As for Tehran, in the present Middle Eastern scenario, marked by various active fronts (specifically involving Israel and Syria, Israel and Lebanon, in the Red Sea between the Houthis and Western coalition forces, and between Israel and Gaza), Iran is involved on multiple levels. The equilibrium achieved through an unconventional war, characterised by precise and limited attacks, risks escalating uncontrollably, potentially pushing the country into a full-scale conflict.

Tehran must not overlook the political influence of Pakistan, a longstanding ally of the United States, which holds the potential to bring the case to the United Nations Security Council, as Iraq did.

Additionally, it is crucial to recognise that Pakistan, being a nuclear power, has shown through the Marg Bar Sarmachar operation that it may not always opt for diplomatic resolutions but can resort to the use of force in addressing regional disputes.

In addition, the recent Iranian ‘anti-terrorism’ operations conducted in foreign territories, including Syria, Iraq, and Pakistan, bring additional scrutiny to Iran’s ballistic missile program, not a favourable outcome for Tehran. Notably, despite the expiration of United Nations sanctions in October 2023, the European Union chose to uphold restrictions on Iran concerning nuclear, conventional, and missile weapons.

Overall, it is probable that the existing lack of mutual trust, rooted in ideological and political differences, will persist between the two countries. Nevertheless, working towards stabilising the common border and reducing tension could yield positive outcomes for both nations.

Read more | Iran-Pakistan Relations: Changing from Tactical to Strategic Ties

Risk Assessment

The country’s risk for both Pakistan and Iran is significant, marked by the recent military strikes, diplomatic fallout, and the expulsion of ambassadors. Pakistan’s internal instability, coupled with its nuclear capabilities, adds a layer of complexity, making the situation precarious. For Iran, the risk lies in potential diplomatic isolation and the impact on its engagements in various Middle Eastern dynamics.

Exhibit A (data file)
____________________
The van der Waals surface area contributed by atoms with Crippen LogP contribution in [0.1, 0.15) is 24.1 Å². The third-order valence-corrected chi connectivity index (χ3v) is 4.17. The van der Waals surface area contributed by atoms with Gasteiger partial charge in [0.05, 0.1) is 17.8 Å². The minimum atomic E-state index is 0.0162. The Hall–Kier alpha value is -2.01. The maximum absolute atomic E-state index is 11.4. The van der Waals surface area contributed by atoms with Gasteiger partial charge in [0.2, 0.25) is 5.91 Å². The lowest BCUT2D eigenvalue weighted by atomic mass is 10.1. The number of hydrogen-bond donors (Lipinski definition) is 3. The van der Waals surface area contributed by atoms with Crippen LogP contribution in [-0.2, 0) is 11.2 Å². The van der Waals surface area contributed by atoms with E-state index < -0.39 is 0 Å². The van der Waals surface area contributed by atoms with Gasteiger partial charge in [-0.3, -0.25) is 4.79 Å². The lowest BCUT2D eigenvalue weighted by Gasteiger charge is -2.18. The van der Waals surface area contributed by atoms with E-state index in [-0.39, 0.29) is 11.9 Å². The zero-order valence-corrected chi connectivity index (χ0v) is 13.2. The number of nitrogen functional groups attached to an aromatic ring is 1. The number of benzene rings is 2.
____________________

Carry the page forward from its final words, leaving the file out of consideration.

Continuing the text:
Regionally, the risk involves China, whose strategic interests could be affected by escalating tensions. Additionally, with the current destabilisation of the broader Middle East, an escalation between Tehran and Islamabad further complicating the security landscape.

Scenarios Analysis

  1. Diplomatic De-escalation. Pakistan and Iran engage in diplomatic efforts, facilitated by international mediation, leading to a reduction in tensions and a return to normalcy in bilateral relations. This would require concessions from both sides.
  2. Economic Reconciliation. A scenario where economic considerations become paramount, compelling regional stakeholders to prioritise stability for the success of trade, drive diplomatic resolutions.
  3. Escalation and International Intervention. In this less optimistic scenario, tensions escalate further, risking a broader conflict. External actors, such as the UN or influential nations, intervene to mediate and prevent further deterioration, but the region faces prolonged instability with potential spillover effects.


Given the intricate geopolitical landscape, diplomatic resolution is imperative to prevent further escalation. Mediation by common partner-countries might be pursued to address underlying issues comprehensively.

Regional stability, especially along common borders, is crucial for long-term benefits. Pakistan and Iran must collaborate to rebuild mutual trust and jointly address the terrorist groups affecting both nations.

Simultaneously, Tehran and Islamabad should consider developing a new strategy to stabilise the region inhabited by the Baloch ethnic minorities. Meeting some needs of the Baloch population and enhancing their living conditions could potentially mitigate the separatist tendencies within these groups.

For those with an interest in acquiring comprehensive insights into the geopolitical dynamics of the Middle East, we encourage you to reach out to our team by sending an email to We are poised to facilitate an assessment of the opportunity for you to obtain a meticulously crafted and specialised report tailored to your intelligence needs.

Read more | Iran’s Strikes Against Jaish al-Adl in Pakistan